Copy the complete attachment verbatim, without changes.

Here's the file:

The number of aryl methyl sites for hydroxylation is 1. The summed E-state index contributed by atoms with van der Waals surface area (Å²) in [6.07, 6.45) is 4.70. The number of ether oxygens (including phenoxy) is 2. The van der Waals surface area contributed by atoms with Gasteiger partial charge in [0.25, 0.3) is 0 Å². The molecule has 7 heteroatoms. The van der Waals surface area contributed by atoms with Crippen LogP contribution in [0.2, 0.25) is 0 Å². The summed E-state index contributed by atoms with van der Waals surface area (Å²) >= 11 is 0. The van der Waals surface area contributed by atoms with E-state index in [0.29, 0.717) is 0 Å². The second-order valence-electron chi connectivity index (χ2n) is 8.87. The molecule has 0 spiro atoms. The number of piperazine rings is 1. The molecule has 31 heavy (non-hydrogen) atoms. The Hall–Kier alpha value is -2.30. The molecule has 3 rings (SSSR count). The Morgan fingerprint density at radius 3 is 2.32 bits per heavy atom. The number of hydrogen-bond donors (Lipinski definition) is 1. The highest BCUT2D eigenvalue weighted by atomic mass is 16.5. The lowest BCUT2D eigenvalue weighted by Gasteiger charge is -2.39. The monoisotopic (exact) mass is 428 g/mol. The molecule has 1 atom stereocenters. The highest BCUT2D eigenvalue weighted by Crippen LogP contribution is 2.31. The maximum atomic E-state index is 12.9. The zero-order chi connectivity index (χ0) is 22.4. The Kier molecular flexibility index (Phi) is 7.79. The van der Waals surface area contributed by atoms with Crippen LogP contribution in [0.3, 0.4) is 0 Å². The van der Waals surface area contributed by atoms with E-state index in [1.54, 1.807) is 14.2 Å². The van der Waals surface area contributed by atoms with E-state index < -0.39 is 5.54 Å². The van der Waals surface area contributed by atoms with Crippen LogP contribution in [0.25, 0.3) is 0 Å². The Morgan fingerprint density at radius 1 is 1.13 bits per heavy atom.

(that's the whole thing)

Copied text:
The number of aryl methyl sites for hydroxylation is 1. The summed E-state index contributed by atoms with van der Waals surface area (Å²) in [6.07, 6.45) is 4.70. The number of ether oxygens (including phenoxy) is 2. The van der Waals surface area contributed by atoms with Gasteiger partial charge in [0.25, 0.3) is 0 Å². The molecule has 7 heteroatoms. The van der Waals surface area contributed by atoms with Crippen LogP contribution in [0.2, 0.25) is 0 Å². The summed E-state index contributed by atoms with van der Waals surface area (Å²) >= 11 is 0. The van der Waals surface area contributed by atoms with E-state index in [0.29, 0.717) is 0 Å². The second-order valence-electron chi connectivity index (χ2n) is 8.87. The molecule has 0 spiro atoms. The number of piperazine rings is 1. The molecule has 31 heavy (non-hydrogen) atoms. The Hall–Kier alpha value is -2.30. The molecule has 3 rings (SSSR count). The Morgan fingerprint density at radius 3 is 2.32 bits per heavy atom. The number of hydrogen-bond donors (Lipinski definition) is 1. The highest BCUT2D eigenvalue weighted by atomic mass is 16.5. The lowest BCUT2D eigenvalue weighted by Gasteiger charge is -2.39. The monoisotopic (exact) mass is 428 g/mol. The molecule has 1 atom stereocenters. The highest BCUT2D eigenvalue weighted by Crippen LogP contribution is 2.31. The maximum atomic E-state index is 12.9. The zero-order chi connectivity index (χ0) is 22.4. The Kier molecular flexibility index (Phi) is 7.79. The van der Waals surface area contributed by atoms with Crippen LogP contribution in [0.3, 0.4) is 0 Å². The van der Waals surface area contributed by atoms with E-state index in [1.54, 1.807) is 14.2 Å². The van der Waals surface area contributed by atoms with E-state index < -0.39 is 5.54 Å². The van der Waals surface area contributed by atoms with Crippen LogP contribution in [0.25, 0.3) is 0 Å². The Morgan fingerprint density at radius 1 is 1.13 bits per heavy atom.